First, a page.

The Sound Of Empty Barrels

Leaders of the religious right have put the nation on notice. They are, they claim, determined to dominate the nation's 16,000 public-school boards and breathe the spirit of God back into the classroom. Their boasting has alarmed state school superintendents, alerted teachers unions and sent their ideological opponents, the secular left, to the barricades. But apart from a few local battles-most of them over sex education-there is no evidence that the religious right is capable of capturing the nation's schools.

The latest skirmish occurred last week in New York City, where 288 local school-board seats were up for vote. The issues were volatile enough: condom distribution in the schools and a controversial program to teach sexual and racial tolerance-both of which had provoked a grass-roots rebellion by parents earlier in the year. Pat Robertson's Christian Coalition, abetted by the Roman Catholic Archdiocese, distributed voter guides-as did a coalition of liberals and gay activists. But although the results won't be known for weeks, ennui won the day: more than 90 percent of the eligible voters chose to stay home.

If the religious right really had muscles to flex, their power would show in the churchgoing citadels of the South and Middle West. But in these conservative regions, the biggest problem is an old one-encouraging citizens to serve on local school boards. More important, in the handful of communities where conservative Christians have won working majorities on local school boards, they have done little so far to alter the curriculum.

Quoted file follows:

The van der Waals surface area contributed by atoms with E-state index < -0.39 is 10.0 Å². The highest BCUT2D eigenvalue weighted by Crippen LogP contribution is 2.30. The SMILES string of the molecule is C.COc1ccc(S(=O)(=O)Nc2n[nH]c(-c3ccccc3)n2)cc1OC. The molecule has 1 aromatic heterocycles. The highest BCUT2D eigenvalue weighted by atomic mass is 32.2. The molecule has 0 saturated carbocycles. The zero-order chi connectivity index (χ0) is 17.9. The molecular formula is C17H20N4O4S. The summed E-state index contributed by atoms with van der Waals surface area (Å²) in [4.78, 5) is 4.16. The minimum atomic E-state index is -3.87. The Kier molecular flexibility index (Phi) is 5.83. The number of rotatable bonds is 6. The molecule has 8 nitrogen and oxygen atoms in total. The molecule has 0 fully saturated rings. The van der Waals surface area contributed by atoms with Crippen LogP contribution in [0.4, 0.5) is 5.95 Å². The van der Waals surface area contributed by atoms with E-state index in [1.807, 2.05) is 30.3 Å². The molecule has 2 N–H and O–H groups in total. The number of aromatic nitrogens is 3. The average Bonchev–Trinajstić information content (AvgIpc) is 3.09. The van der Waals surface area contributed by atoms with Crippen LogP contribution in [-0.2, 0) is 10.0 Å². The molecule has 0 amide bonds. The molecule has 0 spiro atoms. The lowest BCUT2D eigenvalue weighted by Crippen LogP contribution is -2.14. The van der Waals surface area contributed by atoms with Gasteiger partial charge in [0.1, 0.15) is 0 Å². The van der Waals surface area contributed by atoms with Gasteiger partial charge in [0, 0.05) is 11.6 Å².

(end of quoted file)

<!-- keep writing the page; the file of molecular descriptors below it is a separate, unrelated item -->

In Jacksonville, Fla., for example, where conservative Christians hold a 4-3 majority on the county school board, the only significant change has been the introduction of Teen-Aid, a sex-education program that emphasizes abstinence. Planned Parenthood has challenged the program in court and all sides are busy preparing for further jousts. Says Don Buckley, a retired principal who is chairman of the school board: "I am for the school board setting the curriculum, not the Planned Parenthood or the religious right."

In 1990, conservative Christians nearly won control of the 43 school boards in the San Diego metropolitan area. This surprising effort evoked national headlines about "stealth candidates" moving in on public schools. But vigorous counterorganizing by opponents last year blocked further inroads. Today the religious right controls only the local school board in Vista, Calif. So far, members have hotly debated adding a text on "intelligent design" in nature-mild Creationism-but the only real change has been opening board meetings with a religious invocation.

Though they may have aroused passions in only a few dozen local communities, right-wing Christian groups will continue to train local churchgoers in the politics of public education. And why not? This is a democracy and they're entitled to compete for votes. But to date the contenders for the nation's schools are mostly talking tough, with national organizations on either side demonizing each other to raise funds-and sow fear in the populace.